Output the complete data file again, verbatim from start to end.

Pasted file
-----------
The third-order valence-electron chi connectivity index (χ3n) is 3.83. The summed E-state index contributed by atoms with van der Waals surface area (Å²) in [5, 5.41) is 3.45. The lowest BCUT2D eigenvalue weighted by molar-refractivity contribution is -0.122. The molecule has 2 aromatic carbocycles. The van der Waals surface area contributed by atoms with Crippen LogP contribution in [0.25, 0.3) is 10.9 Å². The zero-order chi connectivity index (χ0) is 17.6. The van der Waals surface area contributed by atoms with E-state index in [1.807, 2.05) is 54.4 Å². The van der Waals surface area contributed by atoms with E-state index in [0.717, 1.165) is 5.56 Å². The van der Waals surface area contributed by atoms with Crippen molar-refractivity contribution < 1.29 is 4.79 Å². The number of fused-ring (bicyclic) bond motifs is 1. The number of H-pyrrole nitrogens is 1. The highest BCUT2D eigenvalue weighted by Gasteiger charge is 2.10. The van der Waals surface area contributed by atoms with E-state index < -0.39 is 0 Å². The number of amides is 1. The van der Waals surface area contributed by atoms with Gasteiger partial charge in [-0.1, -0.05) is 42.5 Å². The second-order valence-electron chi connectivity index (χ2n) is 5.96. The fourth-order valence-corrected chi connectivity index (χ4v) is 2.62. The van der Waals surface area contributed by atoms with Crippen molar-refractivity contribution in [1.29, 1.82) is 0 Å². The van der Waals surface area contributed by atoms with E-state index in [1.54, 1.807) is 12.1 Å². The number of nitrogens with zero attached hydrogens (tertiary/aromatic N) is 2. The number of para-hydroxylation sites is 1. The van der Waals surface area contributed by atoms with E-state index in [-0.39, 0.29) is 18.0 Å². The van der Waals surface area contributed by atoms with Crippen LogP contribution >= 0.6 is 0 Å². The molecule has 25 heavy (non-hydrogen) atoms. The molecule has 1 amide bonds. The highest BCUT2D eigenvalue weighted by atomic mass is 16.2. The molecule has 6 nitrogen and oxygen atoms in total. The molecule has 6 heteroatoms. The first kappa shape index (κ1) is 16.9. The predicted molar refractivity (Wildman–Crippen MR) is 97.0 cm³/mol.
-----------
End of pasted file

The third-order valence-electron chi connectivity index (χ3n) is 3.83. The summed E-state index contributed by atoms with van der Waals surface area (Å²) in [5, 5.41) is 3.45. The lowest BCUT2D eigenvalue weighted by molar-refractivity contribution is -0.122. The molecule has 2 aromatic carbocycles. The van der Waals surface area contributed by atoms with Crippen LogP contribution in [0.25, 0.3) is 10.9 Å². The zero-order chi connectivity index (χ0) is 17.6. The van der Waals surface area contributed by atoms with E-state index in [1.807, 2.05) is 54.4 Å². The van der Waals surface area contributed by atoms with E-state index in [0.717, 1.165) is 5.56 Å². The van der Waals surface area contributed by atoms with Crippen molar-refractivity contribution < 1.29 is 4.79 Å². The number of fused-ring (bicyclic) bond motifs is 1. The number of H-pyrrole nitrogens is 1. The highest BCUT2D eigenvalue weighted by Gasteiger charge is 2.10. The van der Waals surface area contributed by atoms with E-state index < -0.39 is 0 Å². The number of amides is 1. The van der Waals surface area contributed by atoms with Gasteiger partial charge in [-0.1, -0.05) is 42.5 Å². The second-order valence-electron chi connectivity index (χ2n) is 5.96. The fourth-order valence-corrected chi connectivity index (χ4v) is 2.62. The van der Waals surface area contributed by atoms with Crippen molar-refractivity contribution in [1.29, 1.82) is 0 Å². The van der Waals surface area contributed by atoms with E-state index in [1.54, 1.807) is 12.1 Å². The number of nitrogens with zero attached hydrogens (tertiary/aromatic N) is 2. The number of para-hydroxylation sites is 1. The van der Waals surface area contributed by atoms with E-state index in [-0.39, 0.29) is 18.0 Å². The van der Waals surface area contributed by atoms with Crippen LogP contribution >= 0.6 is 0 Å². The molecule has 25 heavy (non-hydrogen) atoms. The molecule has 1 amide bonds. The highest BCUT2D eigenvalue weighted by atomic mass is 16.2. The molecule has 6 nitrogen and oxygen atoms in total. The molecule has 6 heteroatoms. The first kappa shape index (κ1) is 16.9. The predicted molar refractivity (Wildman–Crippen MR) is 97.0 cm³/mol.